Prepare yourself for possibly one of the most interesting and potentially most boring blog posts you have ever read! Today, we are talking about projections and coordinate systems.
awar kurdish on Unsplash
Now, hopefully your brain isn’t spinning yet, as this can be a very tricky and confusing topic. But never fear because modern technology has made working with spatial reference systems (SRS) surprisingly easy. Historically, cartography in general has been very mathematics heavy; with modern advancements you no longer need to be a math whiz to be a Cartographer.
So, what are these components that we are collectively referring to as SRS? What do they do? What purpose do they serve? And most importantly, why should you care? Let’s start at the top.
Introduction to Spatial Reference Systems and Key Terminology
There are several key components to representing the earth as a flat surface, it isn’t just one variable, but multiple variables. Each of these variables plays a key component in what the map can be used for, and what it cannot be used for.
Projection – The method in which you transform the 3-dimensional earth into a 2-dimensional, flat surface
Coordinate System – How you find your location on your new, 2D surface.
Datum/Geoid – How the surface of the earth is represented. The earth is not round, it is referred to as an oblate spheroid or oblate ellipsoid, meaning that it bulges at the equator due to the spinning of the planet. A datum is the basis of determining your elevation and position on the earth. Datums attempt to normalize mean sea level across the globe. There are global datums (WGS84, EGM2008) and local datums (NAVD88).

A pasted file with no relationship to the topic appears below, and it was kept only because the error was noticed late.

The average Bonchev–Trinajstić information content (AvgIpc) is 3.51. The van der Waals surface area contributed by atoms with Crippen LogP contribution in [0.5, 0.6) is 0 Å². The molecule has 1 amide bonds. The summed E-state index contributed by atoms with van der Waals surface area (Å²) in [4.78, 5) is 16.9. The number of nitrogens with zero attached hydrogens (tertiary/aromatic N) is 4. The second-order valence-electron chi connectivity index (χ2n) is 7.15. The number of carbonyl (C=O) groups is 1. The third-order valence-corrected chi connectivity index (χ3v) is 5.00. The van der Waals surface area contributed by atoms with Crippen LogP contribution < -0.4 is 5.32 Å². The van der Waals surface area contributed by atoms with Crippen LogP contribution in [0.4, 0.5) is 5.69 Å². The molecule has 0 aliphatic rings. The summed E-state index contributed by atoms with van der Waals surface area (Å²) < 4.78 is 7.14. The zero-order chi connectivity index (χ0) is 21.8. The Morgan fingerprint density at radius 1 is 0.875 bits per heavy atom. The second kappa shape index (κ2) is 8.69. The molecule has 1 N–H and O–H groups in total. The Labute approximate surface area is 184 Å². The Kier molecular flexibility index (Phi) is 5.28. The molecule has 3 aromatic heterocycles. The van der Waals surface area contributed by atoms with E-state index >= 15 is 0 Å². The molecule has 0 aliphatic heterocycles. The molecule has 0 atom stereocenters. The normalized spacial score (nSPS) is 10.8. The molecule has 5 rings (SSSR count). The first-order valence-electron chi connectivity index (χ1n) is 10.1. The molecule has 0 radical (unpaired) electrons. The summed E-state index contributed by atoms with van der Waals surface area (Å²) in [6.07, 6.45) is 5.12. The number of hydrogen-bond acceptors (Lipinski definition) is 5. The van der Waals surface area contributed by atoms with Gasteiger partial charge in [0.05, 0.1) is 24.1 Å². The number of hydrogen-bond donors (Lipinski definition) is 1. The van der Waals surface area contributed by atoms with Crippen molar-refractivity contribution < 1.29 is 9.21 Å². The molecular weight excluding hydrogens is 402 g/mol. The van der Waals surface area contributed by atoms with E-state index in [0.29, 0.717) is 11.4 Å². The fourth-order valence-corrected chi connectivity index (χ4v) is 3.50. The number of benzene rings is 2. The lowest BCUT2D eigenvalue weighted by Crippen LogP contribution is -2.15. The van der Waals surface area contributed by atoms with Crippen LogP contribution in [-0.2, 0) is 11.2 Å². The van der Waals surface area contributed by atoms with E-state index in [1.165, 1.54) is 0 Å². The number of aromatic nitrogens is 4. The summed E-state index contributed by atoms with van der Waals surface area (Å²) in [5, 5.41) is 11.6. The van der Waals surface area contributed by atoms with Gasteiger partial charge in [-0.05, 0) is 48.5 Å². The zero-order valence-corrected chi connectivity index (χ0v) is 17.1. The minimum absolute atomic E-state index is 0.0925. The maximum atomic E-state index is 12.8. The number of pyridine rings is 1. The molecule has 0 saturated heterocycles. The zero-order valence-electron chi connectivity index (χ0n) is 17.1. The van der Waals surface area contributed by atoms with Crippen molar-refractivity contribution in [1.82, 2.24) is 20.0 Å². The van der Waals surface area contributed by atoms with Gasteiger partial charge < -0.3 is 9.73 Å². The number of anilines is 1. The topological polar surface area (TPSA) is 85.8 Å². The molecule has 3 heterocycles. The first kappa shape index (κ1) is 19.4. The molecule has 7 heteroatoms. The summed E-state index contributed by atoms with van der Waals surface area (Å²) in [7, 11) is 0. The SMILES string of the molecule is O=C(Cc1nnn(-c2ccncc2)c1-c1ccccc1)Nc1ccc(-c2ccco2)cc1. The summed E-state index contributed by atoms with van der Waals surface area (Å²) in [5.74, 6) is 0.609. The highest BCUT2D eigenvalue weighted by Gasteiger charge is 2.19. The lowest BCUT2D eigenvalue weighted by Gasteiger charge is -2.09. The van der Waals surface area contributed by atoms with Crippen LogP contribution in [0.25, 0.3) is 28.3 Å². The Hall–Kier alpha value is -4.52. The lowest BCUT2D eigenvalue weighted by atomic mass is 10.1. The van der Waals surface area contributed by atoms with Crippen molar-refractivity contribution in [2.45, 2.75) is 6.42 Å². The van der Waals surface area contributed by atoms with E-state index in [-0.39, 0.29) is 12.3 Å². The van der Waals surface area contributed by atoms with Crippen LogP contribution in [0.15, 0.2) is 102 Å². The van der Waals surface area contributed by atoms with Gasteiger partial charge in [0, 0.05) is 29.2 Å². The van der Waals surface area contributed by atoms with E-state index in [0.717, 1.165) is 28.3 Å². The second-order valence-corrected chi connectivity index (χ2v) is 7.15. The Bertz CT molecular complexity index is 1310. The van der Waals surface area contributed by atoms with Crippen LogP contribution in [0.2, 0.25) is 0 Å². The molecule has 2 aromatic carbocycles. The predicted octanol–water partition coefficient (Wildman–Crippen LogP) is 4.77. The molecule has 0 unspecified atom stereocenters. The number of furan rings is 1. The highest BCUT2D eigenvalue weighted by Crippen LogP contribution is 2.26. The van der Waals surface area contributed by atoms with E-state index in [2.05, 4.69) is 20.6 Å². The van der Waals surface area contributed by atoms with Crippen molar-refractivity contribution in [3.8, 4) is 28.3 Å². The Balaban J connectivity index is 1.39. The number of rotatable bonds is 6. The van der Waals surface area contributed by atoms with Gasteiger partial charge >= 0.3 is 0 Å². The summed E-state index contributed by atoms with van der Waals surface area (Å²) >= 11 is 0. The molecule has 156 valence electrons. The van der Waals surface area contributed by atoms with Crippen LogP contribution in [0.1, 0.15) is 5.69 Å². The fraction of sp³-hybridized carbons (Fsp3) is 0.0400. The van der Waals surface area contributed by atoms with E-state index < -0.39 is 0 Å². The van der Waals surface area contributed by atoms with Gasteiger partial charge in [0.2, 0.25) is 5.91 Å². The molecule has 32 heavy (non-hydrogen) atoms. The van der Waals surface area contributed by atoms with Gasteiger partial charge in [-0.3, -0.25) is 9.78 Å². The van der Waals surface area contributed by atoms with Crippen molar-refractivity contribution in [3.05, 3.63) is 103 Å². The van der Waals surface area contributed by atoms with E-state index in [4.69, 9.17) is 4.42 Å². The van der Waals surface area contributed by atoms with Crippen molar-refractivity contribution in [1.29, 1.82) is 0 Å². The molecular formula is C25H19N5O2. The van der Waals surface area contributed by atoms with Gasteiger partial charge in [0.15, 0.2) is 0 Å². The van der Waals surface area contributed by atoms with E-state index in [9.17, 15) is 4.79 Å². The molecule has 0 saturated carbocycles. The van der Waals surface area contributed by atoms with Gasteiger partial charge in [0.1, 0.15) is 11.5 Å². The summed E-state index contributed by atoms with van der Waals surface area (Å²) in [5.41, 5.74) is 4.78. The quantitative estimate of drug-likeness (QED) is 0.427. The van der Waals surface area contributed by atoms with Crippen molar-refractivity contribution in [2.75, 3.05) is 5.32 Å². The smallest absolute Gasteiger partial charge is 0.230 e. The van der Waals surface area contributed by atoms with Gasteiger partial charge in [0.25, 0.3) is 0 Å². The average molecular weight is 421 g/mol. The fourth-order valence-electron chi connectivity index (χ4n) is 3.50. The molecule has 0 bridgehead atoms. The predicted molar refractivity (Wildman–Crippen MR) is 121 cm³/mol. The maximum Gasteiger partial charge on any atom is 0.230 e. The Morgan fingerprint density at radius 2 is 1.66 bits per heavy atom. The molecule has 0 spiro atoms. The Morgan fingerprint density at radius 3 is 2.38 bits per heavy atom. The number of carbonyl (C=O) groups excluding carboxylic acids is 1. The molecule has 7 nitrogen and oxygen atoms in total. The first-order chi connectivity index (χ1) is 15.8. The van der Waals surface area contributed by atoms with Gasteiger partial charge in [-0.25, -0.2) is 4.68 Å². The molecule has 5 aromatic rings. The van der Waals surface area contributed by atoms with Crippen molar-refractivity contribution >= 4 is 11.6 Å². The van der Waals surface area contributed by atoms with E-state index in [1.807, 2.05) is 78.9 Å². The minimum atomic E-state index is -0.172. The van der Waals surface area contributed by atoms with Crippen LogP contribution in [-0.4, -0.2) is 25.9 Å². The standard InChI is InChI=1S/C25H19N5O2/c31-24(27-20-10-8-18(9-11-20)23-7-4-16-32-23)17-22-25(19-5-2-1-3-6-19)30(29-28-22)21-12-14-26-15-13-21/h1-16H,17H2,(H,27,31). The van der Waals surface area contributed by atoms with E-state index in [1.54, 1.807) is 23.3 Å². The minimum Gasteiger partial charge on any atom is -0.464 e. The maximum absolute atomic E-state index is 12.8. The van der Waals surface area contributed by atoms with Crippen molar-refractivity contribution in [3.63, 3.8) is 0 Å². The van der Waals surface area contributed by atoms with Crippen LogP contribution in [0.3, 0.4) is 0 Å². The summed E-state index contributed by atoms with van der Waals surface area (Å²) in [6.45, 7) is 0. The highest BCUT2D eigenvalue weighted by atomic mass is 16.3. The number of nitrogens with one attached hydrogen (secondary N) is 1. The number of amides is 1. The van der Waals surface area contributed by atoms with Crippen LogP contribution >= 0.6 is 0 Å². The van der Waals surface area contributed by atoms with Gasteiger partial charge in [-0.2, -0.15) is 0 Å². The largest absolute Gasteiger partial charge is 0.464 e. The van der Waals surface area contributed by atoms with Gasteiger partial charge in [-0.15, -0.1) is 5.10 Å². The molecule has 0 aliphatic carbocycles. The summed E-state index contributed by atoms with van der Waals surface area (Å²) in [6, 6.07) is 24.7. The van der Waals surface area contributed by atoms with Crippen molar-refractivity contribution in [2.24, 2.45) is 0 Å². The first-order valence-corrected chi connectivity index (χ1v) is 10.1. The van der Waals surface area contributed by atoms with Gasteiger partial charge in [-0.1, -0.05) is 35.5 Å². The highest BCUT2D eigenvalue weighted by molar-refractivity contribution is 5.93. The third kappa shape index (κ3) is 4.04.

Transformations – The formulas used to convert between one SRS to another SRS. For example, when going from WGS84, Web Mercator, Meters to NAD83, State Plane Coordinate System, US Survey Feet, there are some mathematical transformations that need to happen. In the image to the right, you can see the equation at the bottom of the dialog box that is needed to transform between WGS84 and NAD83.
Example of a Transformation in ArcMap
Defining an SRS – SRS can be defined using a few different methods, including, but not limited to: EPSG Code (European Petroleum Survey Group), WKID (Well-Known ID), and WKT (Well-Known Text). These are codes, usually just numbers, between 4-6 digits. They collectively tell you the Projection, Coordinate System, and Units of measure in one simple code. This is especially important to know your EPSG code, because even slight differences, like US Feet vs. Meters results in a different EPSG code.